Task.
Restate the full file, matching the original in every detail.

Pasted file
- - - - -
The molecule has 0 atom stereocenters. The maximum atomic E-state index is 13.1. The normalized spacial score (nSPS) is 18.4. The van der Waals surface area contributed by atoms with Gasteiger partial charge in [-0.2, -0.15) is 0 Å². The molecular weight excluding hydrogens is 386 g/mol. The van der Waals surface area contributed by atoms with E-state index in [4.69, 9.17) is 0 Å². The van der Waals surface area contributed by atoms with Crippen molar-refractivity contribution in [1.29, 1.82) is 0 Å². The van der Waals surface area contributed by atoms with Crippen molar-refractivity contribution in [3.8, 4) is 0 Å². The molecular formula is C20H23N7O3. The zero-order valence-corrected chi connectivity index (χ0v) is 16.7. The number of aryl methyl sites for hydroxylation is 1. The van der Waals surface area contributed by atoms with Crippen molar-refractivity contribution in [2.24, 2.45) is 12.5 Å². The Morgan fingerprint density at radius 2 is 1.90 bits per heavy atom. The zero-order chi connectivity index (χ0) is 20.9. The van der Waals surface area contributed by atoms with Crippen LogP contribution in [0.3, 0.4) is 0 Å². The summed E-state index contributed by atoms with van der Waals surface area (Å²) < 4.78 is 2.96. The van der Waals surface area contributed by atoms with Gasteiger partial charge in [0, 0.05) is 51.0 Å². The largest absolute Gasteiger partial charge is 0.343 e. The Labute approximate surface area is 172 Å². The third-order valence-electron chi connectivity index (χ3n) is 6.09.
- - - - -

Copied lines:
The molecule has 0 atom stereocenters. The maximum atomic E-state index is 13.1. The normalized spacial score (nSPS) is 18.4. The van der Waals surface area contributed by atoms with Gasteiger partial charge in [-0.2, -0.15) is 0 Å². The molecular weight excluding hydrogens is 386 g/mol. The van der Waals surface area contributed by atoms with E-state index in [4.69, 9.17) is 0 Å². The van der Waals surface area contributed by atoms with Crippen molar-refractivity contribution in [1.29, 1.82) is 0 Å². The van der Waals surface area contributed by atoms with Crippen molar-refractivity contribution in [3.8, 4) is 0 Å². The molecular formula is C20H23N7O3. The zero-order valence-corrected chi connectivity index (χ0v) is 16.7. The number of aryl methyl sites for hydroxylation is 1. The van der Waals surface area contributed by atoms with Crippen molar-refractivity contribution in [2.24, 2.45) is 12.5 Å². The Morgan fingerprint density at radius 2 is 1.90 bits per heavy atom. The zero-order chi connectivity index (χ0) is 20.9. The van der Waals surface area contributed by atoms with Crippen LogP contribution in [0.3, 0.4) is 0 Å². The summed E-state index contributed by atoms with van der Waals surface area (Å²) < 4.78 is 2.96. The van der Waals surface area contributed by atoms with Gasteiger partial charge in [0, 0.05) is 51.0 Å². The largest absolute Gasteiger partial charge is 0.343 e. The Labute approximate surface area is 172 Å². The third-order valence-electron chi connectivity index (χ3n) is 6.09.